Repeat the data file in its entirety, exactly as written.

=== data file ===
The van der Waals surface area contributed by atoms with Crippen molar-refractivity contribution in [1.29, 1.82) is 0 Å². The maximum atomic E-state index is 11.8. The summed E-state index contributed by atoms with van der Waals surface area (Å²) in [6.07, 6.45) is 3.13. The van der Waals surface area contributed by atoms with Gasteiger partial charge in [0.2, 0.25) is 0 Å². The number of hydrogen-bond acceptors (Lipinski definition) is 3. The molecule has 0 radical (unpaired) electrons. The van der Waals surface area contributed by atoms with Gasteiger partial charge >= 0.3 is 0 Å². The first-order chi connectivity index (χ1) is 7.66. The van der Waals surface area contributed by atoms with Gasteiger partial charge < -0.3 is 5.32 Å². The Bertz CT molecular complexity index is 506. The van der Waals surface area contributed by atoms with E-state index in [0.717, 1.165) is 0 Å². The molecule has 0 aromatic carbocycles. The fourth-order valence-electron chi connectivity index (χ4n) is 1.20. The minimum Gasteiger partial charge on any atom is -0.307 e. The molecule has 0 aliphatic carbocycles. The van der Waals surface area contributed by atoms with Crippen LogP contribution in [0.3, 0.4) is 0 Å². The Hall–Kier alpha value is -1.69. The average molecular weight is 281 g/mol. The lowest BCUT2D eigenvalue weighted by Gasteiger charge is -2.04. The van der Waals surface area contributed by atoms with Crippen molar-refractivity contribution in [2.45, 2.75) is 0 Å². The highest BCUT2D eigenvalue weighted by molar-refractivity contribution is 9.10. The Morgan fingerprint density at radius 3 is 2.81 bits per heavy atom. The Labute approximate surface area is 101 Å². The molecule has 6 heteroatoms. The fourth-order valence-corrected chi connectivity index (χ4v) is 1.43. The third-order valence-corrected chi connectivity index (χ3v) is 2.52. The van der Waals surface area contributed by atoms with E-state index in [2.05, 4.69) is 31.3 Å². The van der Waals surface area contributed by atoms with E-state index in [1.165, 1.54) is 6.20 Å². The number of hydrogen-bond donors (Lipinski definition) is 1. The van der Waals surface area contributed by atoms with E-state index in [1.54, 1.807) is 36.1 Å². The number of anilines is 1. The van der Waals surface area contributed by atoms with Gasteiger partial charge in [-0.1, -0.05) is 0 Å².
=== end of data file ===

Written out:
The van der Waals surface area contributed by atoms with Crippen molar-refractivity contribution in [1.29, 1.82) is 0 Å². The maximum atomic E-state index is 11.8. The summed E-state index contributed by atoms with van der Waals surface area (Å²) in [6.07, 6.45) is 3.13. The van der Waals surface area contributed by atoms with Gasteiger partial charge in [0.2, 0.25) is 0 Å². The number of hydrogen-bond acceptors (Lipinski definition) is 3. The molecule has 0 radical (unpaired) electrons. The van der Waals surface area contributed by atoms with Gasteiger partial charge >= 0.3 is 0 Å². The first-order chi connectivity index (χ1) is 7.66. The van der Waals surface area contributed by atoms with Gasteiger partial charge < -0.3 is 5.32 Å². The Bertz CT molecular complexity index is 506. The van der Waals surface area contributed by atoms with E-state index in [0.717, 1.165) is 0 Å². The molecule has 0 aromatic carbocycles. The fourth-order valence-electron chi connectivity index (χ4n) is 1.20. The minimum Gasteiger partial charge on any atom is -0.307 e. The molecule has 0 aliphatic carbocycles. The van der Waals surface area contributed by atoms with Crippen LogP contribution in [0.3, 0.4) is 0 Å². The Hall–Kier alpha value is -1.69. The average molecular weight is 281 g/mol. The lowest BCUT2D eigenvalue weighted by Gasteiger charge is -2.04. The van der Waals surface area contributed by atoms with Crippen molar-refractivity contribution in [2.45, 2.75) is 0 Å². The highest BCUT2D eigenvalue weighted by molar-refractivity contribution is 9.10. The Morgan fingerprint density at radius 3 is 2.81 bits per heavy atom. The Labute approximate surface area is 101 Å². The molecule has 6 heteroatoms. The fourth-order valence-corrected chi connectivity index (χ4v) is 1.43. The third-order valence-corrected chi connectivity index (χ3v) is 2.52. The van der Waals surface area contributed by atoms with E-state index in [2.05, 4.69) is 31.3 Å². The van der Waals surface area contributed by atoms with E-state index in [1.165, 1.54) is 6.20 Å². The number of hydrogen-bond donors (Lipinski definition) is 1. The van der Waals surface area contributed by atoms with E-state index in [1.54, 1.807) is 36.1 Å². The number of anilines is 1. The van der Waals surface area contributed by atoms with Gasteiger partial charge in [-0.1, -0.05) is 0 Å².